I arrived at 1:00. The church congregation was just finishing their after church function in the hall and were on their way out. I saw Lloyd and George Fredson setting up the sound system on the stage. Some guys had their guitars out and were tuning up. I was surprised to hear one guy fingering though some blues on his acoustic. I don’t know why I should have been surprised, but I had always mentally associated the CSOTFA strictly with bluegrass music.
A gent introduced himself as Lee Brushett and we started talking guitars. He started playing the ‘Tennessee Waltz’ and I tried to follow. He called out the chord changes as they occurred and encouraged me that I was doing fine…but I think he was just being gracious. Lee said he didn’t start playing guitar until he was 41…back in 1971. He said that he switched to medium gauge strings after a long time of playing heavy gauge. I told him I was thinking about switching from medium gauge to heavy to get more volume. He said “Don’t do it. Mediums play so much better.” As we talked before we started playing, I noticed that Lee’s guitar had a groove worn into the soundhole rim. As he played, one of his picking hand fingers laid down smoothly into the groove. I cannot wait until my hands and guitar get that intimately familiar with one another. Time and diligence are the only route to that familiarity.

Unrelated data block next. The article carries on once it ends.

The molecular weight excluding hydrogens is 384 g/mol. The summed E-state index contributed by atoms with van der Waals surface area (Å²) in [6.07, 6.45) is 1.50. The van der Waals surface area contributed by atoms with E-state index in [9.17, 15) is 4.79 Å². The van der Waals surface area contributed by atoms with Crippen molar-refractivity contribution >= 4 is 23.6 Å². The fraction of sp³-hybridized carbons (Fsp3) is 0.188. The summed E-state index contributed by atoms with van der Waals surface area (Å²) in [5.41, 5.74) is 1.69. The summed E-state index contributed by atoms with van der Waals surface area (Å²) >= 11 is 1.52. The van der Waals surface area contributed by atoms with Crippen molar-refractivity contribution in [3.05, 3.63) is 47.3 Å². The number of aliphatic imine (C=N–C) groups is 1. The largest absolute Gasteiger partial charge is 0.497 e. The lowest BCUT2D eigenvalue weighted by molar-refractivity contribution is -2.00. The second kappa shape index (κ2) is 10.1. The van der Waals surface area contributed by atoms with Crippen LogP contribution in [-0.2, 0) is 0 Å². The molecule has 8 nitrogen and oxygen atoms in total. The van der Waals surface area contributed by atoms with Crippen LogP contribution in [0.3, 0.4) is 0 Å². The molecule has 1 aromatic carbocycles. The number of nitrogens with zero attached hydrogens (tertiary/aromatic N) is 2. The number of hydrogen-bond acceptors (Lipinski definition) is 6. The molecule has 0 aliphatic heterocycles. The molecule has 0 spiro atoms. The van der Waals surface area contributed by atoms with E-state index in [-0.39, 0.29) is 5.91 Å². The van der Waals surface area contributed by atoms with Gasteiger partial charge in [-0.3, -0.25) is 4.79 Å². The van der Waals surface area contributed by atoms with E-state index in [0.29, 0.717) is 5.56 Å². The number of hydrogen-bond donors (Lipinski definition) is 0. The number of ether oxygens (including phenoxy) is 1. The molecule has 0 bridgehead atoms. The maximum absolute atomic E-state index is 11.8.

I got a chance to ask George Fredson about the day’s format. He said the structure of the day was basically jamming from 1:00 until about 2:00. Then there would be a concert for about forty-five minutes, but people would probably be coming and going from the concert down to jam in the basement. From 3:00 until 4:00 or so was the open mic time. George encouraged me to go ahead and sign up to play three songs for the open mic! I respectfully declined…this time.